On Mac OS X, copying the equation from the Word document and pasting it into Flash may not display the correct characters. It works better if you copy the equation directly from the Equation Editor (before inserting the equation object into the Word document) and paste it directly into Flash.
If you are going to use the equation often, you should convert the group into a symbol (using F8).
That's a great technique for short equations, but it can be a long session for some of the bigger equations, particularly if you are creating a set of Flash slides on Wave Theory!
You can import larger blocks of text equations as HTML or as PDF.
If you want to present standard equations, simply search the Web until you find a version of the equation formatted in HTML text, as shown in Figure 6-10. Highlight the equation and copy and paste it from the web page into Word. Then reselect and recopy it in Word and paste it into Flash. Word is much better at importing most things using copy and paste than Flash (and better than most other applications in this respect, for that matter).
Figure 6-11 shows complex formatted text copied from an HTML table into Word.
Complex text may appear as a table in Word, but copying it from Word and pasting it into Flash works just fine, as shown in Figure 6-12.
Figure 6-13 shows the appearance of the group that Flash creates during the paste operation. Just think how long it would have taken if you did it by hand in Flash!
It doesn't matter where you copy your formatted text from, as long as you paste it into Word and then recopy and paste it into Flash. And the preceding trick is not just for equations; if you have any HTML that you want to use in Flash (for example, you may want to "Flashify" a static HTML menu and use the HTML version as a guide), simply copy it into Word from the HTML page, and then paste it into Flash. Amazingly, it works perfectly on Windows (although it might not work on a Macintosh).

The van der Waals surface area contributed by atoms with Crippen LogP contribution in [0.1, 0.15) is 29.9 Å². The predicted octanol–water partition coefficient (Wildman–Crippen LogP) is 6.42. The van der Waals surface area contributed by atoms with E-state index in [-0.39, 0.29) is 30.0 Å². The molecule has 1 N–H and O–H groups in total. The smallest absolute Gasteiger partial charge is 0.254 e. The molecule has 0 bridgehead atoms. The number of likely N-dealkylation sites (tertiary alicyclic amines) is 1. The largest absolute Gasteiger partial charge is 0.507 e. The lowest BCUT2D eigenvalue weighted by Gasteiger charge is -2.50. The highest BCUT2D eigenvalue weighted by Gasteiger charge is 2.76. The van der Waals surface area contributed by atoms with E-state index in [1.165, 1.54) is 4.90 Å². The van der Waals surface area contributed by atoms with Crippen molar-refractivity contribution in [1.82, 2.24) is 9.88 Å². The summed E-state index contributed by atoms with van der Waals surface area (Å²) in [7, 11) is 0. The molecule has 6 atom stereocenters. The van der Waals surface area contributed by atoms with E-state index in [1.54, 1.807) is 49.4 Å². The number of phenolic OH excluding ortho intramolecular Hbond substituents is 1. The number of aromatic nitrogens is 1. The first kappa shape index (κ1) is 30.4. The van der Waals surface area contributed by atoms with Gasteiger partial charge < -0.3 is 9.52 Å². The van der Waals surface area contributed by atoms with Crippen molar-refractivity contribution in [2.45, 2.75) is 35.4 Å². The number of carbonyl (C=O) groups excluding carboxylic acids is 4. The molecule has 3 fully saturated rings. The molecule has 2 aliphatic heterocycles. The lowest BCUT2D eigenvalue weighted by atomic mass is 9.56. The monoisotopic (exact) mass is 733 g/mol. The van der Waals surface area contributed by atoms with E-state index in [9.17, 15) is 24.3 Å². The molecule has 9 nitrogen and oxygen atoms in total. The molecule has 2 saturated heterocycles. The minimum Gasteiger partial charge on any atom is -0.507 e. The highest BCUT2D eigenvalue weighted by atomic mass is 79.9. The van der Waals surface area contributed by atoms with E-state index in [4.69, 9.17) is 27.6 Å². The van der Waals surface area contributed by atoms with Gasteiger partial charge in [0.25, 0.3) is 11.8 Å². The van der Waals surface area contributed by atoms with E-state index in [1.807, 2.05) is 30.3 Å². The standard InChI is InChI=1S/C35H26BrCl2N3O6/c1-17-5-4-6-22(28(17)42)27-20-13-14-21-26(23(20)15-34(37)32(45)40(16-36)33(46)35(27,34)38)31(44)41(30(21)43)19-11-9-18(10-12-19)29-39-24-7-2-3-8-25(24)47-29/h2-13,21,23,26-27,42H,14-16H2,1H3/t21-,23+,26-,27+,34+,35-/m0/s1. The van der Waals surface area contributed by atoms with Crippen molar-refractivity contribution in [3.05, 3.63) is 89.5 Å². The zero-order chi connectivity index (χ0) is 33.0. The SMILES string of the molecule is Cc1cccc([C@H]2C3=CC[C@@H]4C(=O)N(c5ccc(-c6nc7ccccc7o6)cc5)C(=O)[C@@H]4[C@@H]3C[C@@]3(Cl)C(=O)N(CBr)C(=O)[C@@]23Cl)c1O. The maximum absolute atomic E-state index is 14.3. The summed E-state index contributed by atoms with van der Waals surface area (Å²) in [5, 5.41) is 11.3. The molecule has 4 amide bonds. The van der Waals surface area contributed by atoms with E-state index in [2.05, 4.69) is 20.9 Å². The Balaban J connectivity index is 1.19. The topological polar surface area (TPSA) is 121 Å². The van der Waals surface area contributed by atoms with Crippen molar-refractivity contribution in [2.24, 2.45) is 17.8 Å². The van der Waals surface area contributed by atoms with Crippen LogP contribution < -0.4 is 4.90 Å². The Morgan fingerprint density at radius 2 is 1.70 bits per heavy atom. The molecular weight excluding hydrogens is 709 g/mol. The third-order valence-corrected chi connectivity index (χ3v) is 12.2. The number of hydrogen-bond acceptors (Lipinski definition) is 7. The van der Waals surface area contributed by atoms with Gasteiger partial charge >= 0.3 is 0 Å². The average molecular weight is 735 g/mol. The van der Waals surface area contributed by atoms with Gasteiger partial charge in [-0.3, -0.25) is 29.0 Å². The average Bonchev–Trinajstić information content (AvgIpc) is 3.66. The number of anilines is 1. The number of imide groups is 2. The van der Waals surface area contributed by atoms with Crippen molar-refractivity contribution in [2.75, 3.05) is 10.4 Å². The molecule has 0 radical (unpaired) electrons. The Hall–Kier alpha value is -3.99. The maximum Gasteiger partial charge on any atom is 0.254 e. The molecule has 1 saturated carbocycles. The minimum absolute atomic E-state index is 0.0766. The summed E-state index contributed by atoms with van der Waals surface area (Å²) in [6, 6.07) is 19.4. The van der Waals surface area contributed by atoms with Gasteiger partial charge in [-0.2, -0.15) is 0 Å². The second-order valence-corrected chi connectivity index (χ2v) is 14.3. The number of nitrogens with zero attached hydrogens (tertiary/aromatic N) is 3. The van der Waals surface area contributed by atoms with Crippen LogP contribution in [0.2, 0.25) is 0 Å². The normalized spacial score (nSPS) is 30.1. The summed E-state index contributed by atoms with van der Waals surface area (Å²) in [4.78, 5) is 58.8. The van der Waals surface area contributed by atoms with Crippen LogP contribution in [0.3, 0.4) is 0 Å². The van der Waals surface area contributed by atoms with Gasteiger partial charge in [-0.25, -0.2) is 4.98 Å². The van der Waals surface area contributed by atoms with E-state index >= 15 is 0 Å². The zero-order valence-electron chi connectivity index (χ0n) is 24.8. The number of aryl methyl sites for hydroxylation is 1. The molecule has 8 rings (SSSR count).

Figure 6-14 depicts highlighting the O'Reilly site mast and side menu and copying the HTML to the clipboard.
Paste the HTML content into Word, as shown in Figure 6-15, and then copy it from Word to the clipboard and from there to Flash.
Figure 6-16 shows the O'Reilly mast and side menu running in a SWF after being pasted into Flash and some minor cleanup being applied. All elements are static, but this layout could be used as a guide to rebuilding parts of the site in Flash.
If you want to import whole pages of a technical document (to create a Macromedia Breeze-style web tutorial on a technical subject, for example), the easiest way to do it is by distilling the Word document into a PDF (or getting the PDF from a third party) and then importing the PDF into Flash using FileImport.
Although you can use simple online PDF documents or formatted HTML to present technical discussions on the Web, Flash has an advantage over such methods?your technical diagrams can be animated. Illustrating physics concepts, for example, is difficult with static diagrams, but Flash SWFs with animations presenting the concepts will help immensely.
If that doesn't convince you there is a need for presenting math formulas in Flash, take a look at a few of the animation engines being implemented in Flash (such as Robert Penner's scripted easing equations at http://www.robertpenner.com). Using Flash to explain them seems most appropriate!
Flash text-formatting facilities are not full-featured (even though Flash MX 2004's CSS support goes some way to addressing this). Microsoft Word has much better text handling, so it's just a matter of using Word and the clipboard to get the formatted text into Flash.